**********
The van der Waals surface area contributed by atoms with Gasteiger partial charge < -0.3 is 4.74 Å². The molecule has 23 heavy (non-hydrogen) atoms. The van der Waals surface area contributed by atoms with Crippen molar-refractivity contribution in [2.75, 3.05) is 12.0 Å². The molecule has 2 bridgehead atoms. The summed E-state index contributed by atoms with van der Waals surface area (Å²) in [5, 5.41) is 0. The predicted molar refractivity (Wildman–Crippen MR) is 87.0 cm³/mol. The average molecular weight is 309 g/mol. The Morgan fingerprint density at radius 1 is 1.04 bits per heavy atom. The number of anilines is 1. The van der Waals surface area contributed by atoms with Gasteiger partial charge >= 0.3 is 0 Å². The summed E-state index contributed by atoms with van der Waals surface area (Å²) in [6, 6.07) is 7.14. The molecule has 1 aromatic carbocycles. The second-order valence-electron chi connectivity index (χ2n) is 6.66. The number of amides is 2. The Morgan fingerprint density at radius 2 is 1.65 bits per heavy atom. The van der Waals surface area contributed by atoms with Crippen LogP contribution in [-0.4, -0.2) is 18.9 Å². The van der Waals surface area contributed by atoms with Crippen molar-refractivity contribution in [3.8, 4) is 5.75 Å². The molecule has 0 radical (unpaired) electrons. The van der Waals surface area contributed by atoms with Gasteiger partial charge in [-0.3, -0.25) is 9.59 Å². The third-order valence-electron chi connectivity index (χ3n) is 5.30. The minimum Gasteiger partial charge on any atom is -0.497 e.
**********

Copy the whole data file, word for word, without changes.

The van der Waals surface area contributed by atoms with Gasteiger partial charge < -0.3 is 4.74 Å². The molecule has 23 heavy (non-hydrogen) atoms. The van der Waals surface area contributed by atoms with Crippen molar-refractivity contribution in [2.75, 3.05) is 12.0 Å². The molecule has 2 bridgehead atoms. The summed E-state index contributed by atoms with van der Waals surface area (Å²) in [5, 5.41) is 0. The predicted molar refractivity (Wildman–Crippen MR) is 87.0 cm³/mol. The average molecular weight is 309 g/mol. The Morgan fingerprint density at radius 1 is 1.04 bits per heavy atom. The number of anilines is 1. The van der Waals surface area contributed by atoms with Gasteiger partial charge >= 0.3 is 0 Å². The summed E-state index contributed by atoms with van der Waals surface area (Å²) in [6, 6.07) is 7.14. The molecule has 1 aromatic carbocycles. The second-order valence-electron chi connectivity index (χ2n) is 6.66. The number of amides is 2. The Morgan fingerprint density at radius 2 is 1.65 bits per heavy atom. The van der Waals surface area contributed by atoms with Crippen LogP contribution in [-0.4, -0.2) is 18.9 Å². The van der Waals surface area contributed by atoms with Crippen molar-refractivity contribution in [3.8, 4) is 5.75 Å². The molecule has 0 radical (unpaired) electrons. The van der Waals surface area contributed by atoms with Gasteiger partial charge in [-0.3, -0.25) is 9.59 Å². The third-order valence-electron chi connectivity index (χ3n) is 5.30. The minimum Gasteiger partial charge on any atom is -0.497 e.